But scientists are concerned that while a great deal of effort is being made to create reserves, many countries are simply not able to enforce the laws that are supposed to protect them.

The majority of fishers obey the law, but some don’t.

fishing gear. Image: Todd Steiner, Sea Turtle Restoration Project

“The success of protected areas depends on whether people comply with the regulations,” says Professor Joshua Cinner from Coral CoE.

“Enforcement and compliance issues for large off-shore marine parks are fundamentally different to near-shore protected areas,” Professor Cinner says.

He explains that the biggest problems facing countries trying to enforce offshore marine reserves is their distance from land and the difficulty and cost of patrolling large tracts of ocean.

“The distances to these areas can be very large. They are a long way from prying eyes and quite often the regulations are such that you have to actually catch people illegally fishing to prosecute them,” Professor Cinner says.

“It can be extremely difficult for authorities to catch illegal fishers in the act.”

In a bid to combat the problem, researchers at Coral CoE examined five years’ worth of data collected from the World Heritage-listed Cocos Island National Park, a unique marine protected area in the Pacific Ocean about 500 kilometres off the west coast of Costa Rica.

From the records they were able identify illegal fishing patterns and predict both when and where illegal fishing was likely to happen.

They found that illegal fishing was concentrated in a few ‘hotspots’ and really ramped up during specific lunar phases of some months.

Professor Bob Pressey, also from Coral CoE, says authorities could use this knowledge to match patrols to the time and place when illegal fishers are most likely to be in action.

“Using a targeted approach helps authorities catch and deter illegal fishers, while saving money on patrols,” Professor Pressey says.

“Rather than just hoping you can catch illegal fishers effectively by random patrols, we have used previous patrols to look for patterns which tell us when and where people fish illegally,” adds Professor Cinner.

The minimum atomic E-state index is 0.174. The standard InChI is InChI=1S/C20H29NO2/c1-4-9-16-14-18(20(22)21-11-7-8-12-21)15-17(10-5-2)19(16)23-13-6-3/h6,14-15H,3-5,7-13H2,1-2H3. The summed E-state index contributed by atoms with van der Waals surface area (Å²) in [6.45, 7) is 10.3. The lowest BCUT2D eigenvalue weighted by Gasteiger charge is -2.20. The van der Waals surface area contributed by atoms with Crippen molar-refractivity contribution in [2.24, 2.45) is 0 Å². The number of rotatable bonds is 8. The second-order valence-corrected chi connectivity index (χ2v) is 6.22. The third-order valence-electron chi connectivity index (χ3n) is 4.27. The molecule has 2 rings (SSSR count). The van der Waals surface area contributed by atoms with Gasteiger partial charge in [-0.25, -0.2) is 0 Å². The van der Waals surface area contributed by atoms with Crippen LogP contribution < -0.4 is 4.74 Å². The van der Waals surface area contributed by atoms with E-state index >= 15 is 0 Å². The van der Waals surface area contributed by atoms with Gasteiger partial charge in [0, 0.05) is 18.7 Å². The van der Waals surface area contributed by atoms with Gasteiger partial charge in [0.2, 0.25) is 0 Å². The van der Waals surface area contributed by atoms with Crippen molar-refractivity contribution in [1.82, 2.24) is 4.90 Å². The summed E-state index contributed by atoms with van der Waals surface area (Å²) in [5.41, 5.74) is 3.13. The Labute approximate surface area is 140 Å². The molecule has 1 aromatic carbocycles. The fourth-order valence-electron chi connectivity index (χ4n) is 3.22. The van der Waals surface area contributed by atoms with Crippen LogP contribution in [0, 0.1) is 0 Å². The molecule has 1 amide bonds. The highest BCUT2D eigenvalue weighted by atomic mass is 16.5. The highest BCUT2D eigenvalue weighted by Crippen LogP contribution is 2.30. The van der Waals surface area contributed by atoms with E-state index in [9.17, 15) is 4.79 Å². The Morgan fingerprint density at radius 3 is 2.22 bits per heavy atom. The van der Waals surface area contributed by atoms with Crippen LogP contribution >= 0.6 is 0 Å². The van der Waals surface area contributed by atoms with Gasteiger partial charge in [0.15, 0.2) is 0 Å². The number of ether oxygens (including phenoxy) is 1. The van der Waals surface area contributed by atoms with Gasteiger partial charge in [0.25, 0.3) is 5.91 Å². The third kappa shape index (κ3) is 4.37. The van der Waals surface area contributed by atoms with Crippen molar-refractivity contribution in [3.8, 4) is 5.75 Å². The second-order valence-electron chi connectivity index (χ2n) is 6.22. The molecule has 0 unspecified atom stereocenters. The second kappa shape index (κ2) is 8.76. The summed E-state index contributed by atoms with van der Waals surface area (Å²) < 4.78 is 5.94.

Study lead author, Coral CoE PhD candidate, Adrian Arias says the model of predicting illegal patterns from old records can be used to increase the success of patrols in other locations.

“Our research in Costa Rica showed how a systematic and periodic analysis of patrol records can help to increase the probability of catching illegal fishers. This could be done pretty much anywhere that patrol data are available,” he says.

Professor Cinner adds that by better targeting limited resources, authorities have a greater chance of successfully protecting marine parks.

“Targeting resources is particularly important for developing countries such as Costa Rica, which have taken on the conservation challenge but don’t have the same funding to ensure compliance as a country such as Australia.”

Paper

Optimizing enforcement and compliance in offshore marine protected areas: a case study from Cocos Islands, Costa Rica by Adrian Arias, Robert L. Pressey, Rhondda E. Jones, Jorge G Alvarez-Romero and Joshua E. Cinner is published in the journal, Oryx.   http://dx.doi.org/10.1017/S0030605314000337

Contact

Professor Josh Cinner, Coral CoE – +61 7 4781 6751, Joshua.cinner@jcu.edu.au

Professor Bob Pressey, Coral CoE – +61 7 4781619, bob.pressey@jcu.edu.au

Eleanor Gregory, Communications Manager, Coral CoE – +61 (0) 428 785 895,
eleanor.gregory@jcu.edu.au

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Coral Reef Studies

ARC Centre of Excellence for Coral Reef Studies
James Cook University Townsville
Queensland 4811 Australia

Phone: 61 7 4781 4000
Email: info@coralcoe.org.au